Love is a Myth- by Madelyn Foor

“Taking your own life. Interesting expression, taking it from who? Once it’s over, it’s not you who’ll miss it. Your own death is something that happens to everyone else. Your life is not

your own, so keep your hands off it.”

My family would cry, and so would my friends, but would anyone be so bothered by the
lack of my existence that they couldn’t comprehend being a human being without me? I feel that
way about everyone in my life, and I don’t know if that is reciprocated. I wonder if anyone in my
life would fall onto their own sword if I had killed myself or died in some tragic accident. There
is a story where a young boy and a young girl find themselves being pulled away from their love
by their families. As they attempt to find a way to fulfill their need and their want for each other,
in a tragic event of miscommunication and misunderstanding, one of the lovers believes their
true love has died and throws themselves into death’s hands because they can’t bear the thought
of continuing life without them. When the other finds them, lying dead on the ground, they also
fall into the welcoming arms of death. Out of true love.

You may believe I am talking about the famous Shakespeare play Romeo and Juliet, but I
do not want to be as common as the classic story every ninth grader has to read in their English
class but as unknown and rare as the Babylonian myth of Thisbe and Pyramus. I want the world
to be shocked by the revelation of the tale of love, by the originality of our story, by the true fate
that leads us to each other, and by the inevitable tragedy of our love.

I know for a fact that if I learned that someone I love was dead, I would, without second
thought, throw myself onto my own sword. Would anyone do that for me? If I died in a fatal
crash, threw myself off a cliff, or bit the bullet, would anyone be in so much agony that they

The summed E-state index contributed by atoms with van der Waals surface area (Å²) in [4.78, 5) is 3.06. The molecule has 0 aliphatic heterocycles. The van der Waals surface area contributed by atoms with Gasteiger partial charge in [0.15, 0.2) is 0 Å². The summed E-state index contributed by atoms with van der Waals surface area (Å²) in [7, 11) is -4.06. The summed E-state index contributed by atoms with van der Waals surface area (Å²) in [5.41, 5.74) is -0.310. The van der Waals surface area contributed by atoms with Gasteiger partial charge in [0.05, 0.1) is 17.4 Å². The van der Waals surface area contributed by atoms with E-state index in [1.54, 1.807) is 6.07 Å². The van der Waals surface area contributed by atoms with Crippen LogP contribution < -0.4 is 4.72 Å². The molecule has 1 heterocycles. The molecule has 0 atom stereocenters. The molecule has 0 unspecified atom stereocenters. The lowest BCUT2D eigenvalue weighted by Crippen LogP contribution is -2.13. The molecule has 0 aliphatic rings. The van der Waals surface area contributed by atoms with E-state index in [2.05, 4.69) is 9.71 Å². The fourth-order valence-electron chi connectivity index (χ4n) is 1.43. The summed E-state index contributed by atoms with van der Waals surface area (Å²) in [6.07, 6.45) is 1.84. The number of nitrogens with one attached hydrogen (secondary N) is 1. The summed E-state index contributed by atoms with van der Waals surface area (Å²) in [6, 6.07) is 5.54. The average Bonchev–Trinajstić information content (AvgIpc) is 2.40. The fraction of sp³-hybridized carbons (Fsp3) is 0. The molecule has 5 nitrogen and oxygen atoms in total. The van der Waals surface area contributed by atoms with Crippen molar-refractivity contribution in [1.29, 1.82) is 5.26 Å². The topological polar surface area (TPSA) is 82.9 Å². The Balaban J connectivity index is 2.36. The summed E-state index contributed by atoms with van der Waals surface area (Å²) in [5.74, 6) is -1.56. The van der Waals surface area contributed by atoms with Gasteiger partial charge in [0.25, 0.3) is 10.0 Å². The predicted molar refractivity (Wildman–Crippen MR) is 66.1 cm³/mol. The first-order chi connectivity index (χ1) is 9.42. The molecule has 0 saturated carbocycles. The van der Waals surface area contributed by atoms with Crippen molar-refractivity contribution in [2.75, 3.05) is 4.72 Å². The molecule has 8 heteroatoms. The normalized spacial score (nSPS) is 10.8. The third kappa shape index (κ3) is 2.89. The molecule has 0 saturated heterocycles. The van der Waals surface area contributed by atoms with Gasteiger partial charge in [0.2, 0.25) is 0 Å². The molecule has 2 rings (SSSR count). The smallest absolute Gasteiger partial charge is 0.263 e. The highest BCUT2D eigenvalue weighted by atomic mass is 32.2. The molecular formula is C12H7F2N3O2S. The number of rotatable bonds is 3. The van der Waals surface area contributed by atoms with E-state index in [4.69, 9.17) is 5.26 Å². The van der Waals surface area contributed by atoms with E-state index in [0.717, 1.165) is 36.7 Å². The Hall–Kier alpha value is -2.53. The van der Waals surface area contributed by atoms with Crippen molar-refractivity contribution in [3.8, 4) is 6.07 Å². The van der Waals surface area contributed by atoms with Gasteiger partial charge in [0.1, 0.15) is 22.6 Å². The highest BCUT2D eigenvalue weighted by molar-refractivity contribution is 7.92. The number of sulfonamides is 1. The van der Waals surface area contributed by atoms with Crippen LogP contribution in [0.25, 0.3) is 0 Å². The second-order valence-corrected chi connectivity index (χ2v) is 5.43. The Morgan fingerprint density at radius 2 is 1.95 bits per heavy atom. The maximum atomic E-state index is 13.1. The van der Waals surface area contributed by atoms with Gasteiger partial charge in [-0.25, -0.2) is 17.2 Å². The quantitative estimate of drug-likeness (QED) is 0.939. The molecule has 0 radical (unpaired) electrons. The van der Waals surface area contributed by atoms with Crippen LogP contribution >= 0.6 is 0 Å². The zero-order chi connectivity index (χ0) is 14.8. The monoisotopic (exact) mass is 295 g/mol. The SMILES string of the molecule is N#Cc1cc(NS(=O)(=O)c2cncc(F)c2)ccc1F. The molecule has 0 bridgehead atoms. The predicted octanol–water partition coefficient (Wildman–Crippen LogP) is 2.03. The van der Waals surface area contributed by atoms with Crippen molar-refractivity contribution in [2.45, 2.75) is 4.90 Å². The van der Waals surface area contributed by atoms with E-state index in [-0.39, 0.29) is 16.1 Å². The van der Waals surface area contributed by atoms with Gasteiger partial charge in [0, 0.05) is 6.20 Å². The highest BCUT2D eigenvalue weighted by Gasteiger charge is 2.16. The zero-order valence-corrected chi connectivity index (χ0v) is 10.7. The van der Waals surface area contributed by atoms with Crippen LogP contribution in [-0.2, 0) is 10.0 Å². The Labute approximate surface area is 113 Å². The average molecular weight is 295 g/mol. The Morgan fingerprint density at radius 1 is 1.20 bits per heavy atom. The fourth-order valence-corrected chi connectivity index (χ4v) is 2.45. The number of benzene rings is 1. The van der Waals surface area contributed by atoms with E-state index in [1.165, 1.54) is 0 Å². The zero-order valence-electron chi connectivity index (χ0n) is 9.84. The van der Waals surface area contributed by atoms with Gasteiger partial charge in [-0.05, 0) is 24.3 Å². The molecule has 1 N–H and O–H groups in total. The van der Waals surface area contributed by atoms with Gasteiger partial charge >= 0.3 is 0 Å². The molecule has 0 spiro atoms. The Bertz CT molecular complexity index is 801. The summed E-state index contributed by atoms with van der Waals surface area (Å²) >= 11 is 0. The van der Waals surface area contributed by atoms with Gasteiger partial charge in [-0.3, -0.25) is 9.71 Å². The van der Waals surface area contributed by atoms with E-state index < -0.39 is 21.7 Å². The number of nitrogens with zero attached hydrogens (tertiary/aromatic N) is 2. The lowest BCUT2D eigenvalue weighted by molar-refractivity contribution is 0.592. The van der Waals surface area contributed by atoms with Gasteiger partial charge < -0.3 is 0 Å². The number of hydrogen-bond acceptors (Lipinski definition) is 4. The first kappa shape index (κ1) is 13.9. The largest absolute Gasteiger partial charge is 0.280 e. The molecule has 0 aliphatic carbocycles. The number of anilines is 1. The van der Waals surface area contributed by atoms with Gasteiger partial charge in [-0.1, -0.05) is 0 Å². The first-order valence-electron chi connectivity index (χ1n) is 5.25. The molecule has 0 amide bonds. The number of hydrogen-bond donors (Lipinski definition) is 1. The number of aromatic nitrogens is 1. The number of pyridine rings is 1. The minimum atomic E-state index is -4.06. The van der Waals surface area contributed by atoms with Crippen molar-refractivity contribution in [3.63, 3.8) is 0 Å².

throw themselves on their own sword? Maybe that is why I have become so cautious with my
life. Even though I am reckless and careless, I still find myself being ever so careful. Maybe that
is because I value the people I love more than I do myself. Death doesn’t scare me, but the deaths
of those I love cause me more turmoil than is probably healthy. Death is inevitable, but I believe
those around me are invincible. Never to die and live on as long as I do. Although, when I let my
mind wander, I begin to think, “Would anyone throw themselves on their own sword for me?
Would my loss in someone’s life cause them to take their own?” Maybe this is why I do not
believe in true love. Maybe this is why I spend all of my time caring for others. To give me
purpose so they have a reason to continue, so they feel loved, and so they do not have the need to
throw themselves on a sword, to drink poison, or even to walk into oncoming traffic. Maybe, just
maybe, I only expose my kindness and my passion to find my own true love.

Why can I not get the same in return? Why can I not have someone fall onto their own
sword for me? Why can not I have someone who would be in agony at the loss of me? Where do